DUBAI - Saudi authorities have arrested at least 20 people, including prominent clerics Salman al-Awdah and Awad al-Qarni, in an apparent crackdown on dissent, activists and family members have said.

The arrests started on September 9 and on Tuesday included six clerics and Awdah’s brother, Khaled, for apparently disclosing that his brother had been detained, activists said.

Khaled al-Awdah had confirmed on his Twitter account on Monday that his brother was in custody.

The leading cleric was arrested after he welcomed the first contact between Saudi crown prince Mohammed bin Salman and Qatar’s emir Sheikh Tameem bin Hamad Al-Thani after a three-month boycott.

Saudi Arabia, the United Arab Emirates, Bahrain and Egypt severed all ties on June 5 and imposed economic sanctions on Qatar accusing it of links to extremist groups.

They cited Doha’s longstanding support for the Muslim Brotherhood, blacklisted by the four Arab governments as a terrorist group, although not by Western governments or the United Nations.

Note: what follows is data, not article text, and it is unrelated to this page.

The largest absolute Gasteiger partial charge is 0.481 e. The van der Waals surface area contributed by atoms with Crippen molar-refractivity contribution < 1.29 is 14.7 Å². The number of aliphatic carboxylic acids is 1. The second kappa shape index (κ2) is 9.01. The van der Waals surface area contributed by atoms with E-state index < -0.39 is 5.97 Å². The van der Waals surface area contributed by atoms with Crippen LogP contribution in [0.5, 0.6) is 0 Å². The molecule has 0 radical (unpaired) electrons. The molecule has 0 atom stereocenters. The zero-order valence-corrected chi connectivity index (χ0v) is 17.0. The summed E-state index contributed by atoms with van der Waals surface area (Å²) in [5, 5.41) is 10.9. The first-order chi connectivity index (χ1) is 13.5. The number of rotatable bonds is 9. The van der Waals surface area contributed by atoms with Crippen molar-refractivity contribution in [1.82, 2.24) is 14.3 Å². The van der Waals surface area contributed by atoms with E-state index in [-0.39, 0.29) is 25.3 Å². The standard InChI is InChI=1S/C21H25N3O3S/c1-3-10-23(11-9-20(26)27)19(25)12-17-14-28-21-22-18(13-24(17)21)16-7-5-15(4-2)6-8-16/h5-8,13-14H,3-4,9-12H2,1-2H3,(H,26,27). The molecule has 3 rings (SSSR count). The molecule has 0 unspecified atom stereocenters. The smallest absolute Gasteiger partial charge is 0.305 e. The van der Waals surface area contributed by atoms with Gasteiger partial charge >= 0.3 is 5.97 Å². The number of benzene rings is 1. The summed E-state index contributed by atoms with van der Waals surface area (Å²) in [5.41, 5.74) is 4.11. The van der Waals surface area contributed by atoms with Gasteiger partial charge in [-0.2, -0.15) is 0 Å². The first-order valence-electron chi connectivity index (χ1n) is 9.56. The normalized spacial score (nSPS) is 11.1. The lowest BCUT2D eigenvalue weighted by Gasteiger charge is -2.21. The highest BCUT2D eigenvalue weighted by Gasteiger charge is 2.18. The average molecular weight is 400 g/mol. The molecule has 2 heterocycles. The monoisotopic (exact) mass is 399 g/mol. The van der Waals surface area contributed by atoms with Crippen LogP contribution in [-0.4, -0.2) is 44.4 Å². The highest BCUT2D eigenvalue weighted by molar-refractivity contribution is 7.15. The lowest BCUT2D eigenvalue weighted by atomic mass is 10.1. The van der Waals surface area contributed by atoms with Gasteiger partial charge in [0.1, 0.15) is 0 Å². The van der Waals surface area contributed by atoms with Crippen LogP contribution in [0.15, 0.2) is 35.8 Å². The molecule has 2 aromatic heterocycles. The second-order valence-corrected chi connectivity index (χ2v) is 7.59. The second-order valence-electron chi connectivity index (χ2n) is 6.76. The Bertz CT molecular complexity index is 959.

Hopes raised by the contact of a thaw in the Gulf’s worst diplomatic crisis in decades were swiftly dashed as Saudi Arabia suspended any further dialogue.

Awdah and Qarni, who have millions of followers on social media, were among Saudi clerics who opposed the presence of US troops in the kingdom during the 1991 Gulf war.

Qarni has been accused of links to the Muslim Brotherhood.

Prominent Saudi journalist and writer Jamal Khashoggi said that he was banned from writing in Saudi-owned newspaper Al-Hayat, apparently for defending the Brotherhood in tweets.

A Twitter account called Motakl (Detained) run by activists opposed to the Saudi government reported the names of at least 21 people who have been rounded up so far, most of them clerics.

The account cited unnamed sources as expecting the number of arrests to double in the coming days.

It launched a petition calling for the immediate release of the detainees.

Human Rights Watch said that it had no direct information on the arrests but that they could be connected to Mohammed bin Salman’s efforts to consolidate power.

“What I can say is that it is very reflective of Saudi Arabia’s approach to political or religious dissent,” HRW Middle East researcher Adam Coogle, told AFP. “Saudi Arabia has a horrendous record on freedom of expression and you can say things are getting worse,” he added.